That PSD was a bunch of highly motivated individuals as you could ask for at the start of the deployment. They were hand selected because they had an important job. By the time we were in country three months, the OIC (officer in charge) had been changed, the PSG (platoon sergeant) had been changed, and four members had UCMJ (Uniform Code of Military Justice) actions. The entire morale of the group was shot because of the ridiculous demands placed upon them by an egotistical shithead of a CSM with delusions of grandeur.
By the end of the deployment, they hated each other and I watched them turn each other in to curry favor. That CSM had beaten those Soldiers so often, they were like cannibals feasting on each other for the CSM’s satisfaction. It is like Stockholm Syndrome.
One leader can destroy the very cohesion of a unit with favoritism to those who will bend to their every whim, and derision and humiliation to those who won’t. And since they look great on paper, it is difficult as hell to remove them. The higher your rank, the more obnoxious you can be without ever crossing the line once.
They usually kissed ass as long as it was above them, but they did not give a damn about those below them and only paid lip service to actual leadership.
Leadership is not a popularity contest and I had troops that hated my guts with a purple passion but no one could accuse me of being unfair, dishonest, or egocentric. If I blistered ass, it was in support of the goals of the mission, not out of a fit of personal pique.
It seems to me, and you can feel free to comment, but the most time you find toxic leadership is in the enlisted ranks. There is less opportunity for being called on the carpet when you are enlisted than if you are an officer, or put another way, officers are actually easier to get rid of either because routine transfers move them along every 18 months or because there are less of them to cover for each other.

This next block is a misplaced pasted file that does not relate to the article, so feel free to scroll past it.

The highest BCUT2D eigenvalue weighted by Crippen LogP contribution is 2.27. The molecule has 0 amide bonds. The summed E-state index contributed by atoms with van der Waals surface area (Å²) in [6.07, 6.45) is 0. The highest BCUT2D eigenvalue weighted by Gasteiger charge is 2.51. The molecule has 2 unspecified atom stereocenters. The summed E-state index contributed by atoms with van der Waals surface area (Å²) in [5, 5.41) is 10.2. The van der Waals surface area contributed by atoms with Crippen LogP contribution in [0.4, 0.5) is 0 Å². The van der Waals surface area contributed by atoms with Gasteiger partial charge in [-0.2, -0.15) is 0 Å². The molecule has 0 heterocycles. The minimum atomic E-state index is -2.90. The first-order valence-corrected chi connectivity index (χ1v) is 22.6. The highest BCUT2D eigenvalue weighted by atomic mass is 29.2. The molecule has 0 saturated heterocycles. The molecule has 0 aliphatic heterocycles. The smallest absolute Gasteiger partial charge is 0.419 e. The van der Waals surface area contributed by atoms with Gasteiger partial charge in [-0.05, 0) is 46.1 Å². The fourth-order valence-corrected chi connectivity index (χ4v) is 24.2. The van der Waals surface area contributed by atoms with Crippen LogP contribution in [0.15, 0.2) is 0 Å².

That is not a foolproof argument; there is a certain former Brigadier that could shine as an example of that.
Enlisted do stay in place longer and have more time to network support channels for their toxicity. Typically they will have amassed a huge amount of counseling against their subordinates because any accusations can be deflected as reprisals for corrective punishments.
How do you fix it? You have to be just as good at documenting things as the toxic leader is and you have to be factual and show the damage they are doing instead of making a personal complaint. A personal complaint will not work. You have to show it for what it is and you have to be ready to take one for the team because you will be labeled even if you are successful.
The only thing you can do is hope to find a peer who will commiserate and stand up for you. Most of the time that is person is hard to find.
The absolute best way to get rid of a toxic leader is for the chain to see them for what they really are and deal with them. What usually happens is they are left in place to destroy and only removed by time… and promotion.
Scott Faith is a veteran of a half-dozen combat deployments and has served in several different Special Operations units over the course of his Army career. Scott’s writing focuses largely on veterans’ issues, but he is also a big proponent of Constitutional rights and has a deep interest in politics. He often allows other veterans who request anonymity to publish their work under his byline. Scott welcomes story ideas and feedback on his articles, and can be reached at firstname.lastname@example.org.
This first appeared in The Havok Journal on August 8 2014.